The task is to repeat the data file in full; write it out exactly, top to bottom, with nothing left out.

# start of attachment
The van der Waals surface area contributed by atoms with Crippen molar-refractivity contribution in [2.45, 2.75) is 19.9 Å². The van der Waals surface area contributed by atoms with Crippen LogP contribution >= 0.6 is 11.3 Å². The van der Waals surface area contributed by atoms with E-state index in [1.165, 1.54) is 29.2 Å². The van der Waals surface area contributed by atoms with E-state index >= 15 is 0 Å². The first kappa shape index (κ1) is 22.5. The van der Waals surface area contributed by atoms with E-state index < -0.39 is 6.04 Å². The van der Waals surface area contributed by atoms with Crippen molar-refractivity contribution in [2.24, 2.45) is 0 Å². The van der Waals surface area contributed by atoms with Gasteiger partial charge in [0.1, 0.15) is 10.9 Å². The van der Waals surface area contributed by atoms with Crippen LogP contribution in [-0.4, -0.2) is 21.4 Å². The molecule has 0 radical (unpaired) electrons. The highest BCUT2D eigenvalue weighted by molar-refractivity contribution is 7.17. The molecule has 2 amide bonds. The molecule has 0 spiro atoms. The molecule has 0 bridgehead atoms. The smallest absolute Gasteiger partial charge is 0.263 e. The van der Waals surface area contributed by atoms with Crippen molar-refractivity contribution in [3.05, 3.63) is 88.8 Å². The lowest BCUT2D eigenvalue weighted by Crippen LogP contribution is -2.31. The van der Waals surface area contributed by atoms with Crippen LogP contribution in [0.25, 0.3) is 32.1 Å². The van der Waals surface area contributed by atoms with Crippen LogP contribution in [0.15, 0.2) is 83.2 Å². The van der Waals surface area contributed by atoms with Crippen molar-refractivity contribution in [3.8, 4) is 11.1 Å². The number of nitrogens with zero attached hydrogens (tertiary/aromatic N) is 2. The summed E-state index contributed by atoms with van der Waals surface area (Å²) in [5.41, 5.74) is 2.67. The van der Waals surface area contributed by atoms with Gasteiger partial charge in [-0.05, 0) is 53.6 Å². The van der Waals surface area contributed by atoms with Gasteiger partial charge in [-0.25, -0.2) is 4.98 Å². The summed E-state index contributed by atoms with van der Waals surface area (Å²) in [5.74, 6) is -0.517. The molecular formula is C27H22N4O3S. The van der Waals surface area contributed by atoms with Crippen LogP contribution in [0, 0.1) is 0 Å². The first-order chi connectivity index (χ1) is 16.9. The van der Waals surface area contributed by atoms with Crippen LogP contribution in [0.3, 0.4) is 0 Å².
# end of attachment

The van der Waals surface area contributed by atoms with Crippen molar-refractivity contribution in [2.45, 2.75) is 19.9 Å². The van der Waals surface area contributed by atoms with Crippen LogP contribution >= 0.6 is 11.3 Å². The van der Waals surface area contributed by atoms with E-state index in [1.165, 1.54) is 29.2 Å². The van der Waals surface area contributed by atoms with E-state index >= 15 is 0 Å². The first kappa shape index (κ1) is 22.5. The van der Waals surface area contributed by atoms with E-state index < -0.39 is 6.04 Å². The van der Waals surface area contributed by atoms with Crippen molar-refractivity contribution in [2.24, 2.45) is 0 Å². The van der Waals surface area contributed by atoms with Gasteiger partial charge in [0.1, 0.15) is 10.9 Å². The van der Waals surface area contributed by atoms with Crippen LogP contribution in [-0.4, -0.2) is 21.4 Å². The molecule has 0 radical (unpaired) electrons. The highest BCUT2D eigenvalue weighted by molar-refractivity contribution is 7.17. The molecule has 2 amide bonds. The molecule has 0 spiro atoms. The molecule has 0 bridgehead atoms. The smallest absolute Gasteiger partial charge is 0.263 e. The van der Waals surface area contributed by atoms with Crippen molar-refractivity contribution in [3.05, 3.63) is 88.8 Å². The lowest BCUT2D eigenvalue weighted by Crippen LogP contribution is -2.31. The van der Waals surface area contributed by atoms with Crippen LogP contribution in [0.25, 0.3) is 32.1 Å². The van der Waals surface area contributed by atoms with Crippen LogP contribution in [0.15, 0.2) is 83.2 Å². The van der Waals surface area contributed by atoms with Crippen molar-refractivity contribution in [3.8, 4) is 11.1 Å². The number of nitrogens with zero attached hydrogens (tertiary/aromatic N) is 2. The summed E-state index contributed by atoms with van der Waals surface area (Å²) in [5.41, 5.74) is 2.67. The van der Waals surface area contributed by atoms with Gasteiger partial charge in [-0.05, 0) is 53.6 Å². The van der Waals surface area contributed by atoms with Gasteiger partial charge in [-0.25, -0.2) is 4.98 Å². The summed E-state index contributed by atoms with van der Waals surface area (Å²) in [5.74, 6) is -0.517. The molecular formula is C27H22N4O3S. The van der Waals surface area contributed by atoms with Crippen LogP contribution in [0, 0.1) is 0 Å². The first-order chi connectivity index (χ1) is 16.9. The van der Waals surface area contributed by atoms with Crippen LogP contribution in [0.3, 0.4) is 0 Å².